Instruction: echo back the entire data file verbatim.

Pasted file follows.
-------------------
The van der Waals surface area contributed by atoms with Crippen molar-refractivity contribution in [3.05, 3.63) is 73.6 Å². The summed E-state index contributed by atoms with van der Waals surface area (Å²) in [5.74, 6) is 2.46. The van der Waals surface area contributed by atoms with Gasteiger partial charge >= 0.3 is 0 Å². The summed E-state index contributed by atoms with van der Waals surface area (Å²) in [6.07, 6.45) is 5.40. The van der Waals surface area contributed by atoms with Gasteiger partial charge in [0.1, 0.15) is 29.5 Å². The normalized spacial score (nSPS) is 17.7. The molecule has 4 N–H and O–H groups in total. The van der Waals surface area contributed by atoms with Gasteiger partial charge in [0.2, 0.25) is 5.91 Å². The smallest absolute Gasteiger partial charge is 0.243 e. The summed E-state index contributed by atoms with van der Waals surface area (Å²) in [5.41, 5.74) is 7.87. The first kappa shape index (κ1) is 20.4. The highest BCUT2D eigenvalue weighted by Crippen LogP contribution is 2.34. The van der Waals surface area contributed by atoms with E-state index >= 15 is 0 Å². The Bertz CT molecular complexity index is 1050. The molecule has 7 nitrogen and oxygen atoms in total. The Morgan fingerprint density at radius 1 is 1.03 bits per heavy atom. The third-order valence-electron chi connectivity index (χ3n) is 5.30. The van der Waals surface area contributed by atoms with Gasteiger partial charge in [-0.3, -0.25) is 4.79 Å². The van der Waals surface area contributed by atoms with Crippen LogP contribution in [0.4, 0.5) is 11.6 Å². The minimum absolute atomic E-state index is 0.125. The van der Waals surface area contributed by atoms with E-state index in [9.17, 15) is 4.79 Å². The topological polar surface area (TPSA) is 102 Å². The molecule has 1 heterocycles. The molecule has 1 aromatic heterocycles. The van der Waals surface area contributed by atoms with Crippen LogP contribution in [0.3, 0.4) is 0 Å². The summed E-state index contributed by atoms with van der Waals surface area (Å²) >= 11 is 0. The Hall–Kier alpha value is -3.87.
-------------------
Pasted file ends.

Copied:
The van der Waals surface area contributed by atoms with Crippen molar-refractivity contribution in [3.05, 3.63) is 73.6 Å². The summed E-state index contributed by atoms with van der Waals surface area (Å²) in [5.74, 6) is 2.46. The van der Waals surface area contributed by atoms with Gasteiger partial charge >= 0.3 is 0 Å². The summed E-state index contributed by atoms with van der Waals surface area (Å²) in [6.07, 6.45) is 5.40. The van der Waals surface area contributed by atoms with Gasteiger partial charge in [0.1, 0.15) is 29.5 Å². The normalized spacial score (nSPS) is 17.7. The molecule has 4 N–H and O–H groups in total. The van der Waals surface area contributed by atoms with Gasteiger partial charge in [0.2, 0.25) is 5.91 Å². The smallest absolute Gasteiger partial charge is 0.243 e. The summed E-state index contributed by atoms with van der Waals surface area (Å²) in [5.41, 5.74) is 7.87. The first kappa shape index (κ1) is 20.4. The highest BCUT2D eigenvalue weighted by Crippen LogP contribution is 2.34. The van der Waals surface area contributed by atoms with E-state index >= 15 is 0 Å². The Bertz CT molecular complexity index is 1050. The molecule has 7 nitrogen and oxygen atoms in total. The Morgan fingerprint density at radius 1 is 1.03 bits per heavy atom. The third-order valence-electron chi connectivity index (χ3n) is 5.30. The van der Waals surface area contributed by atoms with Gasteiger partial charge in [-0.3, -0.25) is 4.79 Å². The van der Waals surface area contributed by atoms with Crippen LogP contribution in [0.4, 0.5) is 11.6 Å². The minimum absolute atomic E-state index is 0.125. The van der Waals surface area contributed by atoms with E-state index in [9.17, 15) is 4.79 Å². The topological polar surface area (TPSA) is 102 Å². The molecule has 1 heterocycles. The molecule has 1 aromatic heterocycles. The van der Waals surface area contributed by atoms with Crippen LogP contribution in [0.3, 0.4) is 0 Å². The summed E-state index contributed by atoms with van der Waals surface area (Å²) >= 11 is 0. The Hall–Kier alpha value is -3.87.